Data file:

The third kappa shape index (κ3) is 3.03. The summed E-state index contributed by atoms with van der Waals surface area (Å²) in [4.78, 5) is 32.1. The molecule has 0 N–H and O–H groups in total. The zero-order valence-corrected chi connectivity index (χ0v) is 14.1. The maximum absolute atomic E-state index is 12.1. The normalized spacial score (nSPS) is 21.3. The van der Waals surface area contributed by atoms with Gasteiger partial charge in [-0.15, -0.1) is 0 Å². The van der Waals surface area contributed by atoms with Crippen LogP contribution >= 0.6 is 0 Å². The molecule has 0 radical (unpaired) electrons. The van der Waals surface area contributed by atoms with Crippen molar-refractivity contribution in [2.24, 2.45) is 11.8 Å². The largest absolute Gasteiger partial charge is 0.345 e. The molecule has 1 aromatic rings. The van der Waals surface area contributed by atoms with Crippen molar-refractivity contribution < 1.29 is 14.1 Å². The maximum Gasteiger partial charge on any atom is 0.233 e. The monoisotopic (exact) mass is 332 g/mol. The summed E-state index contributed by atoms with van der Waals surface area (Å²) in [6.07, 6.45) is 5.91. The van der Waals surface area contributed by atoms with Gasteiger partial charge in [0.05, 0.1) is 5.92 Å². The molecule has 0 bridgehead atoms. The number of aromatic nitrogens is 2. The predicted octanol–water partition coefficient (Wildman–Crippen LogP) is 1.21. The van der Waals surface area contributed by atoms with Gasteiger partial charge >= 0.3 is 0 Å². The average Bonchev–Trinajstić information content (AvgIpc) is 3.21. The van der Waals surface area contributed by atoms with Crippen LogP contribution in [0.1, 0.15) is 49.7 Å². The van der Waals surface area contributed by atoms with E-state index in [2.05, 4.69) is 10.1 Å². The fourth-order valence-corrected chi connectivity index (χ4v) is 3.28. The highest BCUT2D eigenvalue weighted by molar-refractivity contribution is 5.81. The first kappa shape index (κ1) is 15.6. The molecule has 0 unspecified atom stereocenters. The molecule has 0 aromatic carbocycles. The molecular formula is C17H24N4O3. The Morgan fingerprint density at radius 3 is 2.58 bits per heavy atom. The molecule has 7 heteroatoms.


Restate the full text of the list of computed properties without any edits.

The third kappa shape index (κ3) is 3.03. The summed E-state index contributed by atoms with van der Waals surface area (Å²) in [4.78, 5) is 32.1. The molecule has 0 N–H and O–H groups in total. The zero-order valence-corrected chi connectivity index (χ0v) is 14.1. The maximum absolute atomic E-state index is 12.1. The normalized spacial score (nSPS) is 21.3. The van der Waals surface area contributed by atoms with Gasteiger partial charge in [-0.15, -0.1) is 0 Å². The van der Waals surface area contributed by atoms with Crippen LogP contribution >= 0.6 is 0 Å². The molecule has 0 radical (unpaired) electrons. The van der Waals surface area contributed by atoms with Crippen molar-refractivity contribution in [2.24, 2.45) is 11.8 Å². The largest absolute Gasteiger partial charge is 0.345 e. The molecule has 1 aromatic rings. The van der Waals surface area contributed by atoms with Crippen molar-refractivity contribution < 1.29 is 14.1 Å². The maximum Gasteiger partial charge on any atom is 0.233 e. The monoisotopic (exact) mass is 332 g/mol. The summed E-state index contributed by atoms with van der Waals surface area (Å²) in [6.07, 6.45) is 5.91. The van der Waals surface area contributed by atoms with Gasteiger partial charge in [0.05, 0.1) is 5.92 Å². The molecule has 0 bridgehead atoms. The number of aromatic nitrogens is 2. The predicted octanol–water partition coefficient (Wildman–Crippen LogP) is 1.21. The van der Waals surface area contributed by atoms with Gasteiger partial charge >= 0.3 is 0 Å². The average Bonchev–Trinajstić information content (AvgIpc) is 3.21. The van der Waals surface area contributed by atoms with Crippen LogP contribution in [0.1, 0.15) is 49.7 Å². The van der Waals surface area contributed by atoms with E-state index in [2.05, 4.69) is 10.1 Å². The fourth-order valence-corrected chi connectivity index (χ4v) is 3.28. The highest BCUT2D eigenvalue weighted by molar-refractivity contribution is 5.81. The first kappa shape index (κ1) is 15.6. The molecule has 0 unspecified atom stereocenters. The molecule has 0 aromatic carbocycles. The molecular formula is C17H24N4O3. The Morgan fingerprint density at radius 3 is 2.58 bits per heavy atom. The molecule has 7 heteroatoms.